Eid, Sameh Mansour Abbas. Molecular simulations of carbohydrate-protein complexes. 2013, PhD Thesis, University of Basel, Faculty of Science.
Official URL: http://edoc.unibas.ch/diss/DissB_10396
Carbohy-drates play a key role in a variety of physiological and pathological processes and, hence, represent a rich source for the development of novel therapeutic agents. Being able to predict binding mode and binding affinity is an essential, yet lacking, aspect of the stru-cture-based design of carbohydrate-based ligands. To this end, we assembled a diverse data set of 316 carbohydrate–protein crystal structures with known binding affinity. We eval-uated the prediction accuracy of a large collection of well-established scoring and free-energy functions, as well as empirical combinations thereof. Unfortunately, the tested func-tions were not capable of reproducing carbohydrates binding affinities in our complexes. To simplify the complex free-energy surface of carbohydrate–protein systems, we classified the studied complexes according to the topology and solvent exposure of the carbohydrate-binding site into five distinct categories. A free-energy model based on the proposed classi-fication scheme reproduced binding affinities in the carbohydrate data set with an r2 of 0.69 and root-mean-squared-error of 1.36 kcal/mol. The improvement in model performance underlines the significance of the differences in the local micro-environments of carbo-hydrate-binding sites and demonstrates the usefulness of calibrating free-energy functions individually according to binding-site topology and surface exposure.
II. Simulating the binding of Lewis-type ligands to DC-SIGN.
Dendritic cells (DCs) have the function of presenting antigens to other processing cells of the immune system, particularly T-cells. DC-SIGN (DC-specific intercellular adhesion molecule-3-grabbing non-integrin) is one of the major receptors on DCs involved in the uptake of pathogens and has gained increasing interest over the last decade as it is crucially involved in infections caused by HIV-1, Ebola virus, Mycobacterium tuberculosis, and various other pathogens. High-mannosylated N-glycans or L-Fuc-containing trisaccharide motifs such as the Lewis (Le) blood group antigens Lea and Lex, which are surface components of these microorganisms, mediate binding to DC-SIGN. Crystallographic data for DC-SIGN in complex with a Lex-containing pentasaccharide suggest that the terminal sugar residues, L-Fuc and D-Gal, are predominantly involved in binding. We elucidated the interaction of DC-SIGN with Lea and Lex bearing two different aglycones. Binding assays together with STD NMR analysis, molecular modeling and mutagenesis studies revealed distinct binding modes dependent on the nature of the aglycone. Introduction of phenyl aglycones at the Le trisaccharides offers the establishment of an additional hydrophobic contact with Phe313 in the binding site of DC-SIGN, which entails a switch of the binding mode. Based on this information a new series of DC-SIGN antagonists can be designed.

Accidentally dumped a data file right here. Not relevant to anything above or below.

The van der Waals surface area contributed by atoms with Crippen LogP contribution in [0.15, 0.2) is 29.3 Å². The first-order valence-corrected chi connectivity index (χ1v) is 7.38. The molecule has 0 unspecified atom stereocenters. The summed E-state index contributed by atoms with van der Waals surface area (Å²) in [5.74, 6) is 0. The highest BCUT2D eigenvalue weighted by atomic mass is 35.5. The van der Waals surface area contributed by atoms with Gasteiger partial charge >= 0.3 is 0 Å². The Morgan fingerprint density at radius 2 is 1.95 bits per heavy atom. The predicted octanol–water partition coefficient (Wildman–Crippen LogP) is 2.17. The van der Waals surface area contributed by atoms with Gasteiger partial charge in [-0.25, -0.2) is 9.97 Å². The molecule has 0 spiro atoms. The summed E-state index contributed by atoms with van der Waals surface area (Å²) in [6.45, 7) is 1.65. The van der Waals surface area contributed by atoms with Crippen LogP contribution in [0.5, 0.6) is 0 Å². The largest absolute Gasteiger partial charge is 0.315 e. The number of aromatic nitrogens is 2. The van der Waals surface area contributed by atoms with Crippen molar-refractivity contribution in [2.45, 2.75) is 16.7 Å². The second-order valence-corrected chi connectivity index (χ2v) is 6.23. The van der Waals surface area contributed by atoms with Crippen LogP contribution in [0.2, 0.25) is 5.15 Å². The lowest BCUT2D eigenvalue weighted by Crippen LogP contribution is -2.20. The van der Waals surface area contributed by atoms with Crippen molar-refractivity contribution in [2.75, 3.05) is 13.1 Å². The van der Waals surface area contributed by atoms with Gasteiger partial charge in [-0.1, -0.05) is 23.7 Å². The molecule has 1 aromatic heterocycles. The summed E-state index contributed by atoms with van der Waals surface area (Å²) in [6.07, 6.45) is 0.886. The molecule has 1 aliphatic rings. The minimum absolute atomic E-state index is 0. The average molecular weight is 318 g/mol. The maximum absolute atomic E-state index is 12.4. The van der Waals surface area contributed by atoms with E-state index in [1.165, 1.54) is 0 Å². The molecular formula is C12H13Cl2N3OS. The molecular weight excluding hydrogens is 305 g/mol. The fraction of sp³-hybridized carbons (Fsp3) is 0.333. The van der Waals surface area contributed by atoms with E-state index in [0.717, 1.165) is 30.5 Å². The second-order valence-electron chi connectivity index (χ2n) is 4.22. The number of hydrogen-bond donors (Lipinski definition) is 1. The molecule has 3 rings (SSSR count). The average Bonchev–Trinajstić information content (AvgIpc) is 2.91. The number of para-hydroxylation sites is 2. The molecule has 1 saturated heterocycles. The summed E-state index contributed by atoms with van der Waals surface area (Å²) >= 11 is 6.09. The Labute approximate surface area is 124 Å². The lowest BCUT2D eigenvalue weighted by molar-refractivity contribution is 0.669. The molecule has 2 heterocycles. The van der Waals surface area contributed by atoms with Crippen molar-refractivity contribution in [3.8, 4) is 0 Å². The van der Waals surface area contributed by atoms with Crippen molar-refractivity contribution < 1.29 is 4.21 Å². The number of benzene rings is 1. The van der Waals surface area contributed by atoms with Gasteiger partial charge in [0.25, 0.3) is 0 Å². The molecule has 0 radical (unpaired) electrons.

III. Developing a molecular modeling toolbox for medicinal chemists.
In the current era of high-throughput drug discovery and development, molecular modeling has become an indispensable tool for identifying, optimizing and prioritizing small-molecule drug candidates. The required background in computational chemistry and the knowledge of how to handle the complex underlying protocols, however, might keep medicinal chemists from routinely using in silico technologies. Our objective is to encourage those researchers to exploit existing modeling technologies more frequently through easy-to-use graphical user interfaces. In this account, we present two innovative tools (which we are prepared to share with academic institutions) facilitating computational tasks commonly utilized in drug discovery and development: (1) the VirtualDesignLab estimates the binding affinity of small molecules by simulating and quantifying their binding to the three-dimensional structure of a target protein; and (2) the MD Client launches molecular dynamics simulations aimed at exploring the time-dependent stability of ligand–protein complexes and provides residue-based interaction energies. This allows medicinal chemists to identify sites of potential improvement in their candidate molecule. As a case study, we present the application of our tools towards the design of novel antagonists for the FimH adhesin.
|Committee Members:||Böckler, F.M.|
|Faculties and Departments:||05 Faculty of Science > Departement Pharmazeutische Wissenschaften > Pharmazie > Molecular Modeling (Vedani)|
|Bibsysno:||Link to catalogue|
|Number of Pages:||221 S.|
|Last Modified:||30 Jun 2016 10:53|
|Deposited On:||27 Jun 2013 09:17|
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